Surveys show a marked rise in the diagnosis of attention deficit hyperactivity disorder, or ADHD, among the nation's youth. William Graf, a professor of pediatrics and neurology at Yale School of Medicine, discusses the surge in ADHD diagnosis and its potential implications.
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IRA FLATOW, HOST:
This is SCIENCE FRIDAY, I'm Ira Flatow. Earlier this week, the New York Times reported new CDC data on diagnosis of attention deficit hyperactivity disorder, ADHD, in kids. And the numbers are startling, with 11 percent of the parents surveyed reporting a diagnosis of ADHD for their school-age kids, higher numbers for some sub-groups of age and gender. That's a big jump. Estimates before that had been that ADHD affected somewhere from three to seven percent of children.
So what's behind the surge in numbers? Is the spike real, or is it just a reporting error? And what does that increase in diagnoses mean? Joining us now to talk about it is William Graf, he's a professor of pediatrics and neurology at Yale School of Medicine in New Haven. Welcome to SCIENCE FRIDAY.
WILLIAM GRAF: Hi Ira, thanks for inviting me.
FLATOW: Were you surprised by these numbers?
GRAF: Yeah, these numbers are pretty high, and it is surprising, and I think that on one hand they're sort of real because we've seen this change over the last two decades as the rates have slowly gone up, and on the other hand they're inflated a little bit, probably because of the way they were obtained.
These are - the CDC did a study, which is like polling data. They - it's called the National Representative randomized Cross-sectional Survey. And it's - this particular trial supposedly was done with land line and cell phone telephone surveys of all households who have children.
There was a similar study just published a couple weeks ago that was on autism, which showed the rate of autism was two percent of the population, which is also very high and was discussed just in the same way. But these are epidemiological survey data, and they're worth something. We have other data to show that the numbers are indeed going up.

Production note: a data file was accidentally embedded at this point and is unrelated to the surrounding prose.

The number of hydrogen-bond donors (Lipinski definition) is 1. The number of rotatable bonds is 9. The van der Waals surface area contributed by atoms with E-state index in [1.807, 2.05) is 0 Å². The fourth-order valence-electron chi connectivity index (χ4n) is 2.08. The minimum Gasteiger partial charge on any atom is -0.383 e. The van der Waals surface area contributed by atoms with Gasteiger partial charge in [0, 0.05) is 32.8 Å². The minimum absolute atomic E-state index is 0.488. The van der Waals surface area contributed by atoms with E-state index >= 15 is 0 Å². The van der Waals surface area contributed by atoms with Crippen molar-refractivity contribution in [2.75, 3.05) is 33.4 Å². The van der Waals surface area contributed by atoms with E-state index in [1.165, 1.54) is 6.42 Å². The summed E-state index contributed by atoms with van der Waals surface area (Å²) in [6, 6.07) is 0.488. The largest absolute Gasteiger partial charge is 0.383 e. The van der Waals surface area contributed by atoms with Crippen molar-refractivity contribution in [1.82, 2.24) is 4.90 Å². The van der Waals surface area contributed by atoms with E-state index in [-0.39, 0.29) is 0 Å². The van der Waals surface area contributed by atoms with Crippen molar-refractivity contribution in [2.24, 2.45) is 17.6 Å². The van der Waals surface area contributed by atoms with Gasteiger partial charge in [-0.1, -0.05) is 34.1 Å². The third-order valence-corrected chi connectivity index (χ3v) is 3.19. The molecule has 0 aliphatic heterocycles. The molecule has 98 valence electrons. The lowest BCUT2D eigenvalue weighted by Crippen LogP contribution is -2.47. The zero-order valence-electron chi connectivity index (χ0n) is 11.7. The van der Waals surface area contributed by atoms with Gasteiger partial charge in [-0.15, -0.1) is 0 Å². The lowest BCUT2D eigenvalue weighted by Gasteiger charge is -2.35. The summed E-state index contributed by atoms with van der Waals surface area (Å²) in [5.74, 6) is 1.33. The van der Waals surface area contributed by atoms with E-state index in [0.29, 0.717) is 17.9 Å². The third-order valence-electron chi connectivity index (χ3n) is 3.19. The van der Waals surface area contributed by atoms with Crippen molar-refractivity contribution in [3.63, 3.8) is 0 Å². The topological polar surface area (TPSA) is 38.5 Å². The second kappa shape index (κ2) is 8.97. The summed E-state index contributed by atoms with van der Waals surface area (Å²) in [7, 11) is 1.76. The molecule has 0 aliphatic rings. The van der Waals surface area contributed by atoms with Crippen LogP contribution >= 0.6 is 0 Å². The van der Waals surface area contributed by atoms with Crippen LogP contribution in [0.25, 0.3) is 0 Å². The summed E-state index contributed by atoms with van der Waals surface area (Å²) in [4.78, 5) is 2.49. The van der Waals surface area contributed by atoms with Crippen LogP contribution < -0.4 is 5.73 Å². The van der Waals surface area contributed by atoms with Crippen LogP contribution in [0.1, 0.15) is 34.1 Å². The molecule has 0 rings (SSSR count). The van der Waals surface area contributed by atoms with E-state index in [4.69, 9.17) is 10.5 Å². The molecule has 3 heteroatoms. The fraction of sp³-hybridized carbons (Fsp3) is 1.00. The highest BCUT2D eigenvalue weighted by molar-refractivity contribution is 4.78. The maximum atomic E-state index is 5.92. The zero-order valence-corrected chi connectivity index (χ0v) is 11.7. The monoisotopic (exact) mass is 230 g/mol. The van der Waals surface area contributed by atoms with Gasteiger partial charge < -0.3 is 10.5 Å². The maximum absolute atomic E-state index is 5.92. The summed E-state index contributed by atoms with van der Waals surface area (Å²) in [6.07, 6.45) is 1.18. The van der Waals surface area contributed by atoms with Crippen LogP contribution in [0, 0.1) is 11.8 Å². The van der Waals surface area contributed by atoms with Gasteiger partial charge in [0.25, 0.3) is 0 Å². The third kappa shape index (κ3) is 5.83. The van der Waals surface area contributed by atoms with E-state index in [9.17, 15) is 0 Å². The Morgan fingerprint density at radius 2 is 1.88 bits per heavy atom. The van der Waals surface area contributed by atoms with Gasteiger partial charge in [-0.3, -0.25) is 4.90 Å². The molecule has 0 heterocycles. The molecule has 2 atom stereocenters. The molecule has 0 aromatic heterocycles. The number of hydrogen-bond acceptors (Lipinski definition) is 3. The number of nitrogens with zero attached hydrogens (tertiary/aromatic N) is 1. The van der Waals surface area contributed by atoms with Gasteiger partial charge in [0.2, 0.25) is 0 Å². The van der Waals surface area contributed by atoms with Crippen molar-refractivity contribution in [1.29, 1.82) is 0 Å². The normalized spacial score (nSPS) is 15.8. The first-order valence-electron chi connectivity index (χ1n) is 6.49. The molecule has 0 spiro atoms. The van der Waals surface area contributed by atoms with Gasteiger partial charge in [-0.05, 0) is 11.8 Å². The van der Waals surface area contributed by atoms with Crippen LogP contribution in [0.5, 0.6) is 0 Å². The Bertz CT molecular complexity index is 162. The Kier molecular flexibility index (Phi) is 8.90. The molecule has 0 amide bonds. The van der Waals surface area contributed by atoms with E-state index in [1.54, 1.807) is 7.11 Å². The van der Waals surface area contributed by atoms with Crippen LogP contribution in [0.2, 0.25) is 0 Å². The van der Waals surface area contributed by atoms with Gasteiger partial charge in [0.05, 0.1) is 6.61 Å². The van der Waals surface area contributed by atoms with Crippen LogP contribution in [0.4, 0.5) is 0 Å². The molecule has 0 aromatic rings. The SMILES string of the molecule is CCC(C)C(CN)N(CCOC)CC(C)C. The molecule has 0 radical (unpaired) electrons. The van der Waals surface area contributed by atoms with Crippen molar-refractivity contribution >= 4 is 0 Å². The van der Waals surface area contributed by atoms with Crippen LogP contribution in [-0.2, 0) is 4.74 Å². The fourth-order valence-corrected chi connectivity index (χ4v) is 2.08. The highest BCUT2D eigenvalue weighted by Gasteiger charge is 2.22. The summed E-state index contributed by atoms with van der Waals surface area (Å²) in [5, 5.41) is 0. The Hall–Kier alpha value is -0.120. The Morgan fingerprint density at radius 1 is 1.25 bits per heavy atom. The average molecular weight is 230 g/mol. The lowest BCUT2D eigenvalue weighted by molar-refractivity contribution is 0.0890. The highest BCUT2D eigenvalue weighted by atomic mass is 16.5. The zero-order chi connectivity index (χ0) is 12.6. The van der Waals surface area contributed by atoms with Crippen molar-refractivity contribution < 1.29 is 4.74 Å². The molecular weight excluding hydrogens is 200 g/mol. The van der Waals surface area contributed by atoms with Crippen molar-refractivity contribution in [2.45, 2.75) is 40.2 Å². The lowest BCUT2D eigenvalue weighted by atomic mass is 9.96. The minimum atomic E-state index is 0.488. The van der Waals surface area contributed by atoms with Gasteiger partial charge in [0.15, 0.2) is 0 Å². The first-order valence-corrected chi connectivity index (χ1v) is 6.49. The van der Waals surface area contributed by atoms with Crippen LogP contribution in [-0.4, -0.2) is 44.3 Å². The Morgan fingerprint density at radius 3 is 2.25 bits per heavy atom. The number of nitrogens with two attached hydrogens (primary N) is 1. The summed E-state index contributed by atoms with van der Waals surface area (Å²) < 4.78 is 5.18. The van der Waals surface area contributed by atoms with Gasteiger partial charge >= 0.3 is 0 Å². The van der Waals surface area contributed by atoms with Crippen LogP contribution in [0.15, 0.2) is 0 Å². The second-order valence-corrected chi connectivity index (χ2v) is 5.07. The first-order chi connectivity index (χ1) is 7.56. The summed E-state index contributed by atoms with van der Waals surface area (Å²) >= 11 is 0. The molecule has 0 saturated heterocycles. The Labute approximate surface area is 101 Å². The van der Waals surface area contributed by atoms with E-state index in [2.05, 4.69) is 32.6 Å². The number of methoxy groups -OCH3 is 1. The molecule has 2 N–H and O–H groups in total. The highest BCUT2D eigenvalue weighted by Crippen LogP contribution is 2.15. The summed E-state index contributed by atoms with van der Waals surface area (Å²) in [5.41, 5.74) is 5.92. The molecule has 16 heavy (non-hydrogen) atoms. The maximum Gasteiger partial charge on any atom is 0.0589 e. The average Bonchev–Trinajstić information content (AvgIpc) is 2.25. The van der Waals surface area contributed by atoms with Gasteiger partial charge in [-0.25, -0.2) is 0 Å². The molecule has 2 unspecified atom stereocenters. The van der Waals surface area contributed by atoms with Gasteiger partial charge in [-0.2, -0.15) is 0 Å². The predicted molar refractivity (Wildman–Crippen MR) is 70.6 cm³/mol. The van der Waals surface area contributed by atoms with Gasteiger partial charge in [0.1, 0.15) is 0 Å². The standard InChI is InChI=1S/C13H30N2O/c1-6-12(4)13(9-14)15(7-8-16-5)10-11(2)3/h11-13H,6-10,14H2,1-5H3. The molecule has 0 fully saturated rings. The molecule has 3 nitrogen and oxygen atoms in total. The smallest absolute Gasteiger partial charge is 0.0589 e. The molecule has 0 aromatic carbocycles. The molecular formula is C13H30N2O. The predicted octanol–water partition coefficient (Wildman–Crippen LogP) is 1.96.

FLATOW: Give us an idea again what actually ADHD is, real ADHD.
GRAF: Yeah, I think that's one of the points of the discussion. Probably ADHD is three to seven percent of the population, and we're talking about a rise now, but it has an interesting history. It probably dates back 40 or 50 years. It was called, you know, minimal brain damage a long time ago in the '70s.
The Diagnostic and Statistical Manual III, DSM-III, called it ADD with or without hyperactivity. And then the name sort of changed. DSM-IV called it ADHD. DSM-V will change it slightly differently. You have to remember that ADHD overlaps with other minor neurological - relatively minor. They can cause impairment.
And the three classic symptoms are inattentiveness, impulsiveness, hyperactivity, and we can talk about what that is. And that has to lead to impairment. And there's a couple of reasons why this diagnosis would be controversial, and that is because there's no biological marker for it, because the diagnostic criteria are somewhat subjective and because different people will interpret the impairments and the symptoms differently even in the same child.